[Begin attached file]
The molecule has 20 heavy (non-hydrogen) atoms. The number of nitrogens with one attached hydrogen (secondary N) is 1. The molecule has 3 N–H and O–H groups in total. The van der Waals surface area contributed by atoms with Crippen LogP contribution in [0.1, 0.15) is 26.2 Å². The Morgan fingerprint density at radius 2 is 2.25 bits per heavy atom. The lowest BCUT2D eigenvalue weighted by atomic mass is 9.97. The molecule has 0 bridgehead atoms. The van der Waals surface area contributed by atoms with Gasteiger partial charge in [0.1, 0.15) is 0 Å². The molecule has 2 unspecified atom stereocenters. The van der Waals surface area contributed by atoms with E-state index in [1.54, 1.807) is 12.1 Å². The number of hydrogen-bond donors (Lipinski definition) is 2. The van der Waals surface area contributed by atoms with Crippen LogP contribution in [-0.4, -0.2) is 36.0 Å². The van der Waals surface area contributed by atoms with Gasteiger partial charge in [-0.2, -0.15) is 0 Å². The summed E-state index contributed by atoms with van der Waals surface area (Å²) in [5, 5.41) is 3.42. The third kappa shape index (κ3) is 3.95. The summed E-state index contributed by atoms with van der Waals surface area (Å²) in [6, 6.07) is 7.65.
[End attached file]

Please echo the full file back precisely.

The molecule has 20 heavy (non-hydrogen) atoms. The number of nitrogens with one attached hydrogen (secondary N) is 1. The molecule has 3 N–H and O–H groups in total. The van der Waals surface area contributed by atoms with Crippen LogP contribution in [0.1, 0.15) is 26.2 Å². The Morgan fingerprint density at radius 2 is 2.25 bits per heavy atom. The lowest BCUT2D eigenvalue weighted by atomic mass is 9.97. The molecule has 0 bridgehead atoms. The van der Waals surface area contributed by atoms with Gasteiger partial charge in [0.1, 0.15) is 0 Å². The molecule has 2 unspecified atom stereocenters. The van der Waals surface area contributed by atoms with E-state index in [1.54, 1.807) is 12.1 Å². The number of hydrogen-bond donors (Lipinski definition) is 2. The van der Waals surface area contributed by atoms with Crippen LogP contribution in [-0.4, -0.2) is 36.0 Å². The van der Waals surface area contributed by atoms with Gasteiger partial charge in [-0.2, -0.15) is 0 Å². The summed E-state index contributed by atoms with van der Waals surface area (Å²) in [5, 5.41) is 3.42. The third kappa shape index (κ3) is 3.95. The summed E-state index contributed by atoms with van der Waals surface area (Å²) in [6, 6.07) is 7.65.